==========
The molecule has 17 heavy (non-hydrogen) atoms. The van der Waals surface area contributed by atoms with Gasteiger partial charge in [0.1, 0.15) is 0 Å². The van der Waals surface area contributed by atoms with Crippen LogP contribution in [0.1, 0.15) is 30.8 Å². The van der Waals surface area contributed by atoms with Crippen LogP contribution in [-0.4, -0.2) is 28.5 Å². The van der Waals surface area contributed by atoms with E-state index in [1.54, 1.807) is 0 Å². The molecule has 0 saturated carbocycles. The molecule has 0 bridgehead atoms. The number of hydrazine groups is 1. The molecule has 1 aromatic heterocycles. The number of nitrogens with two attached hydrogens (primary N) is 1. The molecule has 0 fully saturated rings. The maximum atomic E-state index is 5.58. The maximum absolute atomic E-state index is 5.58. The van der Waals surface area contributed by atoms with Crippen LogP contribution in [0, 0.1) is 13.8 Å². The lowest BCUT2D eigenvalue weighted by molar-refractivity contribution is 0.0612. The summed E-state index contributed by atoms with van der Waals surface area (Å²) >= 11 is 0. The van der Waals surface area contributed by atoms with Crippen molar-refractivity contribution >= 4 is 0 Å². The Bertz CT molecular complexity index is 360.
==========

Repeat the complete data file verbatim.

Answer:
The molecule has 17 heavy (non-hydrogen) atoms. The van der Waals surface area contributed by atoms with Gasteiger partial charge in [0.1, 0.15) is 0 Å². The van der Waals surface area contributed by atoms with Crippen LogP contribution in [0.1, 0.15) is 30.8 Å². The van der Waals surface area contributed by atoms with Crippen LogP contribution in [-0.4, -0.2) is 28.5 Å². The van der Waals surface area contributed by atoms with E-state index in [1.54, 1.807) is 0 Å². The molecule has 0 saturated carbocycles. The molecule has 0 bridgehead atoms. The number of hydrazine groups is 1. The molecule has 1 aromatic heterocycles. The number of nitrogens with two attached hydrogens (primary N) is 1. The molecule has 0 fully saturated rings. The maximum atomic E-state index is 5.58. The maximum absolute atomic E-state index is 5.58. The van der Waals surface area contributed by atoms with Crippen LogP contribution in [0, 0.1) is 13.8 Å². The lowest BCUT2D eigenvalue weighted by molar-refractivity contribution is 0.0612. The summed E-state index contributed by atoms with van der Waals surface area (Å²) >= 11 is 0. The van der Waals surface area contributed by atoms with Crippen molar-refractivity contribution >= 4 is 0 Å². The Bertz CT molecular complexity index is 360.